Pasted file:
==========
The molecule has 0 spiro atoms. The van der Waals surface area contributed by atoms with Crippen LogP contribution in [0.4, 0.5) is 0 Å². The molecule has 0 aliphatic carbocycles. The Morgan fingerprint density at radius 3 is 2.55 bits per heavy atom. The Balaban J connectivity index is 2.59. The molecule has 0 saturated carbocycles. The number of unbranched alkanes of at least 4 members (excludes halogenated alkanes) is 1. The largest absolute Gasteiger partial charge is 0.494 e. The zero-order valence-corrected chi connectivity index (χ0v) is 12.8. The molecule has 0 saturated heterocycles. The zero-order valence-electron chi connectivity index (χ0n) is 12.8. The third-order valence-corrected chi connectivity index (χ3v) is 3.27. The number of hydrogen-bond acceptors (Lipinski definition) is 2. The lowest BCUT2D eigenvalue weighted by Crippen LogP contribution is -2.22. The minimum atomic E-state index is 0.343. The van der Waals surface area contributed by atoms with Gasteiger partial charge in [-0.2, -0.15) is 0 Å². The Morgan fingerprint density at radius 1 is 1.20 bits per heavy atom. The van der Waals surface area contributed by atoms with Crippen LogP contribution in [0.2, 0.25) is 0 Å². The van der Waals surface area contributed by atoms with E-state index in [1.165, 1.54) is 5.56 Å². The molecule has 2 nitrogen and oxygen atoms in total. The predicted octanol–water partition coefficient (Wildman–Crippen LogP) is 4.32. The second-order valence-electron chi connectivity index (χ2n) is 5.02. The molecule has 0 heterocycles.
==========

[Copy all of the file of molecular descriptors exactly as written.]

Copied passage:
The molecule has 0 spiro atoms. The van der Waals surface area contributed by atoms with Crippen LogP contribution in [0.4, 0.5) is 0 Å². The molecule has 0 aliphatic carbocycles. The Morgan fingerprint density at radius 3 is 2.55 bits per heavy atom. The Balaban J connectivity index is 2.59. The molecule has 0 saturated carbocycles. The number of unbranched alkanes of at least 4 members (excludes halogenated alkanes) is 1. The largest absolute Gasteiger partial charge is 0.494 e. The zero-order valence-corrected chi connectivity index (χ0v) is 12.8. The molecule has 0 saturated heterocycles. The zero-order valence-electron chi connectivity index (χ0n) is 12.8. The third-order valence-corrected chi connectivity index (χ3v) is 3.27. The number of hydrogen-bond acceptors (Lipinski definition) is 2. The lowest BCUT2D eigenvalue weighted by Crippen LogP contribution is -2.22. The minimum atomic E-state index is 0.343. The van der Waals surface area contributed by atoms with Gasteiger partial charge in [-0.2, -0.15) is 0 Å². The Morgan fingerprint density at radius 1 is 1.20 bits per heavy atom. The van der Waals surface area contributed by atoms with Crippen LogP contribution in [0.2, 0.25) is 0 Å². The van der Waals surface area contributed by atoms with E-state index in [1.165, 1.54) is 5.56 Å². The molecule has 2 nitrogen and oxygen atoms in total. The predicted octanol–water partition coefficient (Wildman–Crippen LogP) is 4.32. The second-order valence-electron chi connectivity index (χ2n) is 5.02. The molecule has 0 heterocycles.